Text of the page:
Posted by: jeannineatkins | March 7, 2009

Miracles and Waves

Tomorrow my daughter and I are going to see our friend, Pat. As a teacher for over thirty years, Pat has the gifts of energy, optimism, and being able to see one bit of time for itself. Lately this means she can say that she had a rough morning, or afternoon, or sometime day: but she doesn’t blur it and talk about rough weeks and months. This is kind of amazing to me. Last week she told me about her still-there hope for a miracle. I know the miracle she wants. I want it, too. But while I believe anything can happen, is it all the writing we do, trying to arrange events in a believable order, that makes me suspicious of out-of-the-blue salvation? How lucky we are on the page, getting to end things wherever we choose.

At any rate, I tried to find miracle enough in the afternoon we spent together, remembering some of the joys we’ve shared in the past twenty-three years. Pat enjoyed recollecting, too, especially about my daughter. Who else but Pat would have gone with the two of us to Storyland in New Hampshire (my husband bowed out), taking a three-year-old to Peter Pumpkin-eater’s house and Cinderella’s coach and never minded if Em was too shy to say hi to the old woman who lived in a shoe? Who else would remember me telling Em that the cotton candy had to stay in Storyland: let’s leave it for the next person. What a desperate mom. No wonder Emily loves this very special sort-of-aunt.

When I left Pat last week, I mentioned to her husband I’d be doing school visits near the ocean. Ed said, “I guess you’ll throw in some rocks.”

That’s what Pat has always done when we’ve gone to the ocean, naming people and sending prayers. So I promised to, but thought we all have our own way of praying, and mine is more about trying to listen to the ocean, trying to hear what the waves have to say, and find peace in whatever they bring.

Then I stood near those waves. I found a smooth white stone. I threw it, hard, hoping for exactly the kind of great big improbable miracle Pat wants. She wasn’t there, and I was the stand in, and couldn’t be contented with listening to water coming in, water flowing out. Hope is sometimes wild, illogical, and real as salt water. Even if we end up with an afternoon talking, resting, coaxing her to take a bite of a bagel, a sip of ginger ale, and maybe watching some of Hairspray, maybe singing a lyric or two.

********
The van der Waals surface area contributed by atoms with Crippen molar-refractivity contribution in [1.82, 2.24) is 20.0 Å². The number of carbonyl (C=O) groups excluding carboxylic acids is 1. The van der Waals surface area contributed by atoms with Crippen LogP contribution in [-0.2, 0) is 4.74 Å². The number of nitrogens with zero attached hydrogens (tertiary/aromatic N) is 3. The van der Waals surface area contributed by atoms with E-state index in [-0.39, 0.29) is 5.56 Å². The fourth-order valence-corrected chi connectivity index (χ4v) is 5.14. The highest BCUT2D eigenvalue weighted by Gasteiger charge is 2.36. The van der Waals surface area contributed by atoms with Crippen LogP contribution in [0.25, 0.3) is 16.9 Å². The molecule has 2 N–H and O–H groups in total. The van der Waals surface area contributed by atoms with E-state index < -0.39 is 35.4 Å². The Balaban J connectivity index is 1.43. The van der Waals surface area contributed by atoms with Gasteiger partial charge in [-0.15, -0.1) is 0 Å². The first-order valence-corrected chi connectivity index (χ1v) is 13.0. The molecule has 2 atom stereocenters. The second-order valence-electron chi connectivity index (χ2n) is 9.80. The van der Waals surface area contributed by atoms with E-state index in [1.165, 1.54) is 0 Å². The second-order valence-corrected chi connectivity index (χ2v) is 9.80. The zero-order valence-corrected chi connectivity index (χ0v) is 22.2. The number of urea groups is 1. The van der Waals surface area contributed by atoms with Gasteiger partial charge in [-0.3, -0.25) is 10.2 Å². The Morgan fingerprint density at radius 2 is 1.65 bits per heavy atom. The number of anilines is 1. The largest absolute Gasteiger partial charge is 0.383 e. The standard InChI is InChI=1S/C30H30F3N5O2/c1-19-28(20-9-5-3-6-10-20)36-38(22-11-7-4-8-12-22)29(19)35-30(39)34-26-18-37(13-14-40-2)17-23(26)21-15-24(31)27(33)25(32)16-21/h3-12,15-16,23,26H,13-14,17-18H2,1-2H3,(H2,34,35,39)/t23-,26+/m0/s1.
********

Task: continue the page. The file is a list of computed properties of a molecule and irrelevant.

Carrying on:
1. I’m tossing out my little stone, too. Hoping for Pat’s miracle. Have a good visit tomorrow and know my thoughts are with you.

  2. Miracles happen every day . . .
    What a beautiful story.

  3. Thank you for sharing this special slice of your life with us. I, too, will throw a stone and hope for Pat’s miracle.

  4. Pat is a miracle all on her own, in all she does and gives. My thoughts are with you both.
    All my love…

  5. There is something magical and reassuring about the ocean.

  6. Jeannine, sending hugs. I think, for me, it’s more about the waves, too, because if I wish and it doesn’t happen, that’s almost too hard. But I think you probably needed to throw that rock in this time, since Pat wasn’t there. I’m hoping for your miracle, too.

  7. I miss the ocean….

  8. Thanks for the tossed stone. I can hear it splash!

  9. That’s exactly what Pat says!!

  10. Susan, you have the best stones, so thanks!

  11. You’re so sweet, Jo. I’ll send on your very special love (and keep some, too)

  12. Absolutely. I was happy to post pictures of waves, to take me back just a bit…

  13. Yes, I like to phrase things a bit open endedly. But yes sometimes you have to go with the ways of a friend.

  14. Sending you salty smells and wavy sounds!

  15. I hope that rock does the trick.

  16. Those are such beautiful thoughts. I’m so glad you shared them with us.

  17. Thanks, Kelly. At the moment I’m grateful for a nice afternoon spent with her and my daughter, a visit that cheered her a lot.

  18. Thanks, Cindy. I appreciate that — and your beautiful ocean photo!

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